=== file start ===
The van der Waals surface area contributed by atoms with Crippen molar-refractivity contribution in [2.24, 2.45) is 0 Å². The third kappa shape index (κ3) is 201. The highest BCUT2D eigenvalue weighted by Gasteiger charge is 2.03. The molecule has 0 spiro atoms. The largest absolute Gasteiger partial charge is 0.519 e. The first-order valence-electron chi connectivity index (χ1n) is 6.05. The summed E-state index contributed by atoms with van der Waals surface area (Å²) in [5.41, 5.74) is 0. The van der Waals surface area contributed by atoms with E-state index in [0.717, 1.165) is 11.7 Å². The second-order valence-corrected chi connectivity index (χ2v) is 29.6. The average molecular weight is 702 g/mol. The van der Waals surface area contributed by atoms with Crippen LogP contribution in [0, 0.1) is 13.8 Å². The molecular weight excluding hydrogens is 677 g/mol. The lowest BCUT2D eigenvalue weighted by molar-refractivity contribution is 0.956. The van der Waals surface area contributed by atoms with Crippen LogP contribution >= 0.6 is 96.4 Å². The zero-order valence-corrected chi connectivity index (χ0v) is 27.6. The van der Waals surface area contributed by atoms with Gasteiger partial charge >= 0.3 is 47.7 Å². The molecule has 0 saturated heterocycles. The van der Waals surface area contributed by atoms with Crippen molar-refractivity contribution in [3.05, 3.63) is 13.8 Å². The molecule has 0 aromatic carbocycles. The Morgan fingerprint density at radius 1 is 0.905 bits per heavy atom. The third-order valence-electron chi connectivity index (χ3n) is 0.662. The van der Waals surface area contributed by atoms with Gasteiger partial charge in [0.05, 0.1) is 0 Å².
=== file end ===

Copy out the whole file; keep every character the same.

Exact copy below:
The van der Waals surface area contributed by atoms with Crippen molar-refractivity contribution in [2.24, 2.45) is 0 Å². The third kappa shape index (κ3) is 201. The highest BCUT2D eigenvalue weighted by Gasteiger charge is 2.03. The molecule has 0 spiro atoms. The largest absolute Gasteiger partial charge is 0.519 e. The first-order valence-electron chi connectivity index (χ1n) is 6.05. The summed E-state index contributed by atoms with van der Waals surface area (Å²) in [5.41, 5.74) is 0. The van der Waals surface area contributed by atoms with E-state index in [0.717, 1.165) is 11.7 Å². The second-order valence-corrected chi connectivity index (χ2v) is 29.6. The average molecular weight is 702 g/mol. The van der Waals surface area contributed by atoms with Crippen LogP contribution in [0, 0.1) is 13.8 Å². The molecular weight excluding hydrogens is 677 g/mol. The lowest BCUT2D eigenvalue weighted by molar-refractivity contribution is 0.956. The van der Waals surface area contributed by atoms with Crippen LogP contribution >= 0.6 is 96.4 Å². The zero-order valence-corrected chi connectivity index (χ0v) is 27.6. The van der Waals surface area contributed by atoms with Gasteiger partial charge >= 0.3 is 47.7 Å². The molecule has 0 saturated heterocycles. The van der Waals surface area contributed by atoms with Crippen molar-refractivity contribution in [3.05, 3.63) is 13.8 Å². The molecule has 0 aromatic carbocycles. The Morgan fingerprint density at radius 1 is 0.905 bits per heavy atom. The third-order valence-electron chi connectivity index (χ3n) is 0.662. The van der Waals surface area contributed by atoms with Gasteiger partial charge in [0.05, 0.1) is 0 Å².